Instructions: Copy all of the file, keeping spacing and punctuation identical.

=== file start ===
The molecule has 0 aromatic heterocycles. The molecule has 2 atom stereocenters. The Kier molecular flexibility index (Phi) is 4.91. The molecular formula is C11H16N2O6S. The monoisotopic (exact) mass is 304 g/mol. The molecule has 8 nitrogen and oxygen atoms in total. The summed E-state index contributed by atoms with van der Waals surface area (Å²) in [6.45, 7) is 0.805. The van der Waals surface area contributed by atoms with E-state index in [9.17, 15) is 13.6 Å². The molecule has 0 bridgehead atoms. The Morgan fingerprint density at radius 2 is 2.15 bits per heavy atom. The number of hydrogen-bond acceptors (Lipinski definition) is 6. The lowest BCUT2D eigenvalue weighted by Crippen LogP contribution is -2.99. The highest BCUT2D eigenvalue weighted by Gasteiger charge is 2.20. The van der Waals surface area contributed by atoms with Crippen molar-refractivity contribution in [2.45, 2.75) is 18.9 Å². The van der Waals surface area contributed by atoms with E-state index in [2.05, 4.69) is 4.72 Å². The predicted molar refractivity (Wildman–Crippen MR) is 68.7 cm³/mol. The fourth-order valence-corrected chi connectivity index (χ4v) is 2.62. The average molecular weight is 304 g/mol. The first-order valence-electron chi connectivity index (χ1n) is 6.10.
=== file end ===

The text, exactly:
The molecule has 0 aromatic heterocycles. The molecule has 2 atom stereocenters. The Kier molecular flexibility index (Phi) is 4.91. The molecular formula is C11H16N2O6S. The monoisotopic (exact) mass is 304 g/mol. The molecule has 8 nitrogen and oxygen atoms in total. The summed E-state index contributed by atoms with van der Waals surface area (Å²) in [6.45, 7) is 0.805. The van der Waals surface area contributed by atoms with E-state index in [9.17, 15) is 13.6 Å². The molecule has 0 bridgehead atoms. The Morgan fingerprint density at radius 2 is 2.15 bits per heavy atom. The number of hydrogen-bond acceptors (Lipinski definition) is 6. The lowest BCUT2D eigenvalue weighted by Crippen LogP contribution is -2.99. The highest BCUT2D eigenvalue weighted by Gasteiger charge is 2.20. The van der Waals surface area contributed by atoms with Crippen molar-refractivity contribution in [2.45, 2.75) is 18.9 Å². The van der Waals surface area contributed by atoms with E-state index in [2.05, 4.69) is 4.72 Å². The predicted molar refractivity (Wildman–Crippen MR) is 68.7 cm³/mol. The fourth-order valence-corrected chi connectivity index (χ4v) is 2.62. The average molecular weight is 304 g/mol. The first-order valence-electron chi connectivity index (χ1n) is 6.10.